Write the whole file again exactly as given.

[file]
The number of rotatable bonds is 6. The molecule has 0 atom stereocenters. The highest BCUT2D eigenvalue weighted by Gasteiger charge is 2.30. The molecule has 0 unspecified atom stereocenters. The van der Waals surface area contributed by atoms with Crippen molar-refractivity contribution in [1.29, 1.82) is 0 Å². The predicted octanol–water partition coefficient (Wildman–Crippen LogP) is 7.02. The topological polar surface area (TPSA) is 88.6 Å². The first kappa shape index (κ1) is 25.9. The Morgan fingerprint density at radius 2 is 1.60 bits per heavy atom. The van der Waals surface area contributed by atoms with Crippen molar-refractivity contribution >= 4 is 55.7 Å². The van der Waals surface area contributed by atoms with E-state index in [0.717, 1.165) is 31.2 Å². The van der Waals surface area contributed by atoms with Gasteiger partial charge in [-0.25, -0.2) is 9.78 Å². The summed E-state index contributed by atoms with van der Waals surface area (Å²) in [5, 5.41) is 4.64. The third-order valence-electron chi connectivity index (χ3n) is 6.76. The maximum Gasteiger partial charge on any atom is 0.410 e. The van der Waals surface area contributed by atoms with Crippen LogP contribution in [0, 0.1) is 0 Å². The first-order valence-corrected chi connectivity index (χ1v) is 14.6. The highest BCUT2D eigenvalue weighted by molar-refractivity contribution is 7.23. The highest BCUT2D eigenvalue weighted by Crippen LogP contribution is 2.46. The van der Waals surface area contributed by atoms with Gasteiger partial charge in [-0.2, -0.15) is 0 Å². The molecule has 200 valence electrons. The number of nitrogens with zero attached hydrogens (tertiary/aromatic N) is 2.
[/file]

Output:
The number of rotatable bonds is 6. The molecule has 0 atom stereocenters. The highest BCUT2D eigenvalue weighted by Gasteiger charge is 2.30. The molecule has 0 unspecified atom stereocenters. The van der Waals surface area contributed by atoms with Crippen molar-refractivity contribution in [1.29, 1.82) is 0 Å². The predicted octanol–water partition coefficient (Wildman–Crippen LogP) is 7.02. The topological polar surface area (TPSA) is 88.6 Å². The first kappa shape index (κ1) is 25.9. The Morgan fingerprint density at radius 2 is 1.60 bits per heavy atom. The van der Waals surface area contributed by atoms with Crippen molar-refractivity contribution >= 4 is 55.7 Å². The van der Waals surface area contributed by atoms with E-state index in [0.717, 1.165) is 31.2 Å². The van der Waals surface area contributed by atoms with Gasteiger partial charge in [-0.25, -0.2) is 9.78 Å². The summed E-state index contributed by atoms with van der Waals surface area (Å²) in [5, 5.41) is 4.64. The third-order valence-electron chi connectivity index (χ3n) is 6.76. The maximum Gasteiger partial charge on any atom is 0.410 e. The van der Waals surface area contributed by atoms with Crippen LogP contribution in [0, 0.1) is 0 Å². The first-order valence-corrected chi connectivity index (χ1v) is 14.6. The highest BCUT2D eigenvalue weighted by molar-refractivity contribution is 7.23. The highest BCUT2D eigenvalue weighted by Crippen LogP contribution is 2.46. The van der Waals surface area contributed by atoms with Gasteiger partial charge in [-0.2, -0.15) is 0 Å². The molecule has 200 valence electrons. The number of nitrogens with zero attached hydrogens (tertiary/aromatic N) is 2.